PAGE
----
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John M. Wrightson, MA; Andrew E. Stanton, MD; Nicholas A. Maskell, DM; Robert J. O. Davies, DM; Y. C. Gary Lee, PhD, FCCP
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From the Oxford Pleural Unit (Drs Wrightson, Stanton, and Davies), Oxford Centre for Respiratory Medicine, Churchill Hospital; North Bristol Lung Centre (Dr Maskell), Bristol University; National Institute for Health Research Oxford Biomedical Research Centre (Drs Wrightson and Davies); and School of Medicine and Pharmacology and Centre for Respiratory Research (Dr Lee), University of Western Australia and Sir Charles Gairdner Hospital.

Correspondence to: John M. Wrightson, MA, Oxford Pleural Unit, Oxford Centre for Respiratory Medicine, Churchill Hospital, Oxford, OX3 7LJ, England; e-mail: johnwrightson@thorax.org.uk


Financial/nonfinancial disclosures: The authors have reported to CHEST that no potential conflicts of interest exist with any companies/organizations whose products or services may be discussed in this article.

Reproduction of this article is prohibited without written permission from the American College of Chest Physicians (http://www.chestpubs.org/site/misc/reprints.xhtml).


© 2010 American College of Chest Physicians


Chest. 2010;138(4):1023-1024. doi:10.1378/chest.10-1350
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To the Editor:

We thank Drs Cansever and Bedirhan for their suggestion that video-assisted thoracoscopic surgery (VATS) is not necessary for patients with pseudochylothorax. Our case series discussed six patients with arthritis-associated pseudochylothorax who were particularly notable because of their minimal pleural thickening. These findings were in striking contrast to the previously held belief that gross pleural thickening is a prerequisite for pseudochyle formation.1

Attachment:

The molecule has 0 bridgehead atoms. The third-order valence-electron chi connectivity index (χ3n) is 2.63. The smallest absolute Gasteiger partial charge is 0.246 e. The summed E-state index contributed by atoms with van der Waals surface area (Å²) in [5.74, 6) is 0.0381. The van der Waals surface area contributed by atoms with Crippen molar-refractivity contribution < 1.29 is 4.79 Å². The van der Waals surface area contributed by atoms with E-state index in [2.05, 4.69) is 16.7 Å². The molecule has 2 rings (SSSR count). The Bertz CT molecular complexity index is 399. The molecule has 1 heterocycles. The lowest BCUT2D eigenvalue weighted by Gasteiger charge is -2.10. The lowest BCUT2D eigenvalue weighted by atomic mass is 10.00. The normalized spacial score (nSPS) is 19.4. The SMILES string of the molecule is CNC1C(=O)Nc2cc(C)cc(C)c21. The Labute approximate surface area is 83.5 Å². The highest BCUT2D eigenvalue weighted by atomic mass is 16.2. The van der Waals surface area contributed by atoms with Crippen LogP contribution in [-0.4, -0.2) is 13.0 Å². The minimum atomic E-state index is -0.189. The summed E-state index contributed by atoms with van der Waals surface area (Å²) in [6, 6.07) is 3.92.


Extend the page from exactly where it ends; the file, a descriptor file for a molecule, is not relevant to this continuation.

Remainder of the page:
Of the six patients discussed, three had a thoracoscopy primarily to obtain biopsy specimens for exclusion of TB and malignancy. It is worth highlighting that physicians performed the pleuroscopies (local anesthetic thoracoscopies) under conscious sedation. None of our patients had general anesthetic VATS, and a decortication was not required (given the minimal pleural thickening).

We entirely agree that neither pleuroscopy nor VATS is necessarily mandated for diagnostic purposes in patients with unequivocal pseudochylothorax with a clear etiology, such as rheumatoid arthritis. Unfortunately, the clinical scenario frequently is not so clear cut particularly because TB causes the majority (54%) of pseudochylothoraces worldwide.2 Physicians therefore should always consider alternative diagnoses, such as TB, particularly in patients who are relatively immunosuppressed due to treatment of rheumatoid arthritis. Where there is any diagnostic doubt, an outpatient pleuroscopy is a one-stop procedure to obtain pleural biopsy specimens and achieve pleural volume control. However, one particular question remains: How often do pleural biopsy specimens add diagnostically useful information in cases with grossly thickened pleura vs those with relatively normal pleura? It is conceivable that biopsy specimens from intensely thickened pleura are less likely to be helpful, potentially yielding fibrous tissue rather than findings characteristic of a specific underlying disease.

Wrightson JM, Stanton AE, Maskell NA, Davies RJO, Lee YCG. Pseudochylothorax without pleural thickening: time to reconsider pathogenesis? Chest. 2009;1364:1144-1147. [CrossRef] [PubMed]
 
Garcia-Zamalloa A, Ruiz-Irastorza G, Aguayo FJ, Gurrutxaga N. Pseudochylothorax. Report of 2 cases and review of the literature. Medicine (Baltimore). 1999;783:200-207. [CrossRef] [PubMed]
 

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Wrightson JM, Stanton AE, Maskell NA, Davies RJO, Lee YCG. Pseudochylothorax without pleural thickening: time to reconsider pathogenesis? Chest. 2009;1364:1144-1147. [CrossRef] [PubMed]
 
Garcia-Zamalloa A, Ruiz-Irastorza G, Aguayo FJ, Gurrutxaga N. Pseudochylothorax. Report of 2 cases and review of the literature. Medicine (Baltimore). 1999;783:200-207. [CrossRef] [PubMed]
 
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